August 29, 1989, San Diego Tribune, B-6. Lane Scot Campbell, Point Loma: Honoring non-violent principles . . . proposal for a bronze sculpture group made up of Dr. Martin Luther King, Leo Tolstoy, Mohandas Gandhi and Henry David Thoreau for placement in the area north of the Natural History Museum in Balboa Park (drawing).

August 31, 1989, READER, 4. Brae Canlen: Mountain Biker Bar?

The Los Penasquitos preserve took the first tack two weeks ago when it erected signs spelling out new rules for mountain bicyclists: Stay on the main trail. Top speed allowed: ten miles per hour. Yield to hikers and horses. A mountain bike club also posted some flyers, beseeching riders to behave themselves.

“There’s always an idiot somewhere,” says Michael Lambert. Lambert, a film producer from Escondido, likes to ride through the preserve with other mountain bikers. Most of the cyclists are courteous, he says, but a few seem more concerned with speed and performance than flora and fauna.

September 3, 1989, San Diego Union, F-6. Roger Showley: Bank’s gift to be facelift for Balboa Park entrance.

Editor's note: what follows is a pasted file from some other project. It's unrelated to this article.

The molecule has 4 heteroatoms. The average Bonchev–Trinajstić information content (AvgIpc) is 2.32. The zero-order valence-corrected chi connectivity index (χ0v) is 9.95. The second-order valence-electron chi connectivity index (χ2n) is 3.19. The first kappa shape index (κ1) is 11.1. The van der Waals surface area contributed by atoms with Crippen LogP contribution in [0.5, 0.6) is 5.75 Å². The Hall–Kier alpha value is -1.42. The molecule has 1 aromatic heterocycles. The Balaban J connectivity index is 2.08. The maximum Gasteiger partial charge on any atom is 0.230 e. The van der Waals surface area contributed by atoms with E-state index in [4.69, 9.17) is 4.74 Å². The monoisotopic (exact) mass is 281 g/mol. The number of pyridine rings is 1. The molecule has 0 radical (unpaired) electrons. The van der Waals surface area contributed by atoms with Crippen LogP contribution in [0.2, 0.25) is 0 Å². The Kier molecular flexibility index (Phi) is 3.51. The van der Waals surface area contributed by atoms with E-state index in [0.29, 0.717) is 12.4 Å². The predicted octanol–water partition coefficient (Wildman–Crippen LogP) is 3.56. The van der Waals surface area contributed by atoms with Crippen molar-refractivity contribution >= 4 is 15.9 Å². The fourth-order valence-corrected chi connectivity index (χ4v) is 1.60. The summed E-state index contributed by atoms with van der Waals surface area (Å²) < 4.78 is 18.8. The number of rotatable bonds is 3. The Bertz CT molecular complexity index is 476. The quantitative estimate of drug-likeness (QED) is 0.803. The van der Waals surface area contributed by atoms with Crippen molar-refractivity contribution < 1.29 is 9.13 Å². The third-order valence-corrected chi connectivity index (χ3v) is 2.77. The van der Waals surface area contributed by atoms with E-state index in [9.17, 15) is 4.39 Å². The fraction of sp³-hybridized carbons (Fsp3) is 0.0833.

Construction is due to begin this week on a $150,000 project to enhance the west entrance to Balboa Park.

The project at Laurel Street and Balboa Drive is a gift of San Diego Trust and Savings Bank in commemoration of its 100th anniversary.

Due to be dedicated October 15, the new entrance was one of several suggestions offered by city park officials when bank president Thomas Sefton offered the donation. Jack Krasovich, director of the Park & Recreation Department, said the area will be known as Sefton Plaza.

Meanwhile, the Museum of Man expects to begin occupying the renovated Administration Building at the east end of Cabrillo Bridge this month. The structure has been renovated through a $744,000 state grant.

September 4, 1989, Los Angeles Times, Part II, 2. EDITORIAL: Assessing Competitors for Balboa Park Space.

Although both (the Children’s Museum and the Mingei International Museum of World Folk Art) are hard-pressed for space in their shopping center locations, the Children’s Museum has the more compelling need to be in the park. And San Diego children have a compelling need for a larger, more centrally located Children’s Museum.

September 5, 1989, San Diego Union, B-1, B-4, B-5. John Wilkens: Alex Bevel and Fire Alarm Building in Balboa Park; history buff takes on campaign to save the life of one 1920s building.

September 6, 1989, San Diego Tribune, B-1. Joseph Thesken: Museums’ ‘free day’ back to normal.